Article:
His treatment - see a psychiatrist for dealing with all this. Right. I have a great life as long as I don't have to talk about the details of my symptoms. Who wants to live through those things again and again. I've reinvented myself based on my limitations, and I'm very content with my life. It's only when I'm with him and talking about this stuff that I get edgy. I just want to live. Anyway...

According to him, as far as VARIANT ANGINA, it goes hand-in-hand with LOW FLOW POTS and ESOPHAGEAL SPASMS and there are no clear answers as to treatment when presenting with those three things. The neuro said nitro is absolutely out of the question. He never went any farther because time ran out. And that's the only reason I went to see him. OK - wait another 9 months and try again. If any of you can give insight, it would be so appreciated.

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Sounds as if you had a crappy experience, but variant angina is another of those things that's very hard to treat. The doctor was being correct with this. Some recommend calcium channel blockers. For me, this is helped by all the other drugs I use, but I still have break through episodes. And yes...I'm still here, too. As sucky as it is, sometimes we're just going to hurt. I'm sad to have to tell you that, but maybe that's why the psychiatrist was suggested...maybe you need some help in dealing with scary things happening to you and in dealing with the health care community. Heck, I get a little crazy having to deal with them, too.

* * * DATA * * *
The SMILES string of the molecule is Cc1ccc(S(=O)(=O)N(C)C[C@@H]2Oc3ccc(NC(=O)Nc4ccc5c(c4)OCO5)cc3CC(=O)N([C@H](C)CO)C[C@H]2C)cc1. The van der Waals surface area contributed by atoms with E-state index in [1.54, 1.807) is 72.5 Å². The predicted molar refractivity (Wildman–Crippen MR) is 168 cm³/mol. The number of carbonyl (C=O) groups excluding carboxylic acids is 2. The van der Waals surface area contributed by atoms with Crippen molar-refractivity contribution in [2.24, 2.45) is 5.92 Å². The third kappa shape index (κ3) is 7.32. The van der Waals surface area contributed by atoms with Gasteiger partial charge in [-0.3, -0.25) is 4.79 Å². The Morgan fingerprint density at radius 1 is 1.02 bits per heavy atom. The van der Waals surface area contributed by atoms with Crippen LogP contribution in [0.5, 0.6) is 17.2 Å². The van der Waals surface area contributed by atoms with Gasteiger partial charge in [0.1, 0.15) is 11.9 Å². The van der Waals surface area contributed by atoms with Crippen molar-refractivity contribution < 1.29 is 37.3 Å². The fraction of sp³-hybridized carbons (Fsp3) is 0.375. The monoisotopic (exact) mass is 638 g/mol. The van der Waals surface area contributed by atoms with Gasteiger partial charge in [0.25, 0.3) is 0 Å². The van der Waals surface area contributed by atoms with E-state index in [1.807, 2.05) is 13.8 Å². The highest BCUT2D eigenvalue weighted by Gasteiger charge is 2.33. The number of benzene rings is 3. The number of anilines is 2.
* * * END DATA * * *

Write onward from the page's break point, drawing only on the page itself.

There is no excuse for rudeness, but it sounds as if this doctor did tell you what would be considered true. It's doubtful you occluded. I know I recognized early on that I couldn't be in an emergency room every **** day, so over time, I did just learn to deal on my own with this. There's measures I can take that help, but it's just another part of my life.

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I just want to add...as has already been said..get a cardiac workup if you have not had one. I have had it all...including a cardiac cath. They told me I have the arteries of a 16 year old girl and I am 46!! :)

I feel pretty comfortable that my hr is sinus tachycarida...altho I have quite a few PVC's and plenty of ventricular events on a holter monitor...but for me...I usually try to ride it out anymore and assume it is POTS stuff.

BUT if it doesn't "pass" when I lay down (altho I have to lay down for a while)....it would make me really pay attention. AND you know when it is an emergency...or even if you think it might be....I think the ER is the palce to be...even tho we hate.

Erika